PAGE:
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Native Ethiopian and Covenant Soccer Star Earns Success - NBC29 WVIR Charlottesville, VA News, Sports and Weather

Native Ethiopian and Covenant Soccer Star Earns Success; Pays it Forward

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Imagine you are five years old, living by yourself on the streets in Ethiopia. You are so poor you have no family, nothing to eat, nor a place to sleep at night. Imagine not knowing your own name because there was no one who knew who you were. 

This was the unbelievable reality of Covenant soccer star, Girma, until a Charlottesville family changed his life. 

Girma explained, "You would wake up in the morning and people would be rushing to work and you'd be rushing to find food to eat."

Girma had no family, no income and he didn't even have a name.

"I got sick in the street and went to Mother Theresa's hospital," said Girma. He explained, "I don't remember my name. They gave me a name there."

His sponsor helped him pay for a bit of schooling, but he worked different street jobs to fend for himself. He said, "Sometimes I don't even attend school because I had to work."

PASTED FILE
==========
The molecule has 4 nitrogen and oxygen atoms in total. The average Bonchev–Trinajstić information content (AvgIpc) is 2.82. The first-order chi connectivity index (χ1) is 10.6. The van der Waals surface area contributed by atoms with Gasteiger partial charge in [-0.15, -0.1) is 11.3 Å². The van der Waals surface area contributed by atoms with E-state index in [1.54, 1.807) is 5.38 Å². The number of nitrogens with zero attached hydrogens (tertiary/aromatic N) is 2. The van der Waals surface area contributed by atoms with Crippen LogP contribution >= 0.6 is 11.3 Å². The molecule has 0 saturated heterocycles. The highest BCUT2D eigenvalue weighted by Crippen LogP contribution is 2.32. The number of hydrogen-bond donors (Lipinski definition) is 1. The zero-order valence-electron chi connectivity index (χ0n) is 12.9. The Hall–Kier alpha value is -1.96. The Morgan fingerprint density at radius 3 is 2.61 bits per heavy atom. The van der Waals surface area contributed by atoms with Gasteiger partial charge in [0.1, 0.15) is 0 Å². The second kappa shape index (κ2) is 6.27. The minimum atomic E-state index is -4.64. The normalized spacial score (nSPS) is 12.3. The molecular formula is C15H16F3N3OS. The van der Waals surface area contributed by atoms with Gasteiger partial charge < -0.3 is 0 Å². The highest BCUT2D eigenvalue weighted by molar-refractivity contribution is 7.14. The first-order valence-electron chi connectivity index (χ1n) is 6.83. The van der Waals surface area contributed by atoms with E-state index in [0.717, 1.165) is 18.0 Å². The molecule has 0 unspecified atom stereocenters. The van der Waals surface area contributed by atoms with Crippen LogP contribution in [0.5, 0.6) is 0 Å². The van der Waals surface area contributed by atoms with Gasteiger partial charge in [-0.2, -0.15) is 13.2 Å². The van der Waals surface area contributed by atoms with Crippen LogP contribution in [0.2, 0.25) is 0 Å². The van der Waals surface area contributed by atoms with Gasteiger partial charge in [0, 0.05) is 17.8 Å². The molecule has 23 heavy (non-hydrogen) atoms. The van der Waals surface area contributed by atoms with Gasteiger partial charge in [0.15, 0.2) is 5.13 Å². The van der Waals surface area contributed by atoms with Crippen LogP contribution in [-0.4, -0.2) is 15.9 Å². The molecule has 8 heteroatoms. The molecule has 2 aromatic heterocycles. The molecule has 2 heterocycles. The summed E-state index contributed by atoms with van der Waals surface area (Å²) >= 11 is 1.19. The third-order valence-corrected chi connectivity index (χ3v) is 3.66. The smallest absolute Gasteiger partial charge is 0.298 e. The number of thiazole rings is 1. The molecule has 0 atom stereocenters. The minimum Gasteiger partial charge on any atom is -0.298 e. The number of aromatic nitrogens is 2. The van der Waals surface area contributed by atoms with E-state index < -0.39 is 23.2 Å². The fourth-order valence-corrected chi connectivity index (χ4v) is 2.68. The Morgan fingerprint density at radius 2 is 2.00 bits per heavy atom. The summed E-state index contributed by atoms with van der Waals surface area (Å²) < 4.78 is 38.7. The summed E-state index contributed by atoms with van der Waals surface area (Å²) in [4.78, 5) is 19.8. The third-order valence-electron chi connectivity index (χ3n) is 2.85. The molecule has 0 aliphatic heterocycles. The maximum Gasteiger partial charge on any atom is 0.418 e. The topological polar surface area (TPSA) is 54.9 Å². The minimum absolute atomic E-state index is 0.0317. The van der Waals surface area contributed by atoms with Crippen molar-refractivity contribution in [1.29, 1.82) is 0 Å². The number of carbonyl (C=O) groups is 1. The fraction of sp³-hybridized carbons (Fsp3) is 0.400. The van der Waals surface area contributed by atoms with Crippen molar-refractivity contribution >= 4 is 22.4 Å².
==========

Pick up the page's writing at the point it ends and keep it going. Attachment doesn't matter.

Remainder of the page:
Girma kept his homelessness a secret until he was in 7th grade. His math teacher found him sleeping in the street. Girma elaborated, "She woke me up and she took me to her house."

She ended up telling the faculty and the school gave him more support 

"I don't want everybody looking at me down," said Girma. "I wanna be on the same page as them...I didn't know when I would leave, but I was waiting for something to take me away from there."

Thankfully the Baker's and their children traveled to Ethiopia from Charlottesville to teach English at an all girls school. 

Needless to say, their only son, Benjamin, needed to be rescued from this female entourage.

"They are great, but they are sisters," said Benjamin.

Girma's sponsor told Benjamin's mom, Julie, to meet Girma at the market. Hours later, Girma's love for soccer rubbed off Benjamin.

Benjamin said, "he took me the zoo to the soccer fields all around the city."

After their day together, Julie Baker made it her mission to bring Girma back to the states and adopt him.

"This is really somebody I wanna come alongside," said Baker. She added, "He's hardworking and honest. He just sort of attracts your attention because he's kind."

"That was a miracle," said Girma.

Girma started school and soccer at Covenant his sophomore year. Now he's a senior and has offers to play division one soccer in the fall. But that isn't his goal. Girma wants to pay it forward and start an orphanage for street children in Ethiopia.

Baker said, "He understands the hardship that they're facing. So that's what we want to help him do."

"That would make me forever happy," said Girma. He added, "That would be huge for me."

 

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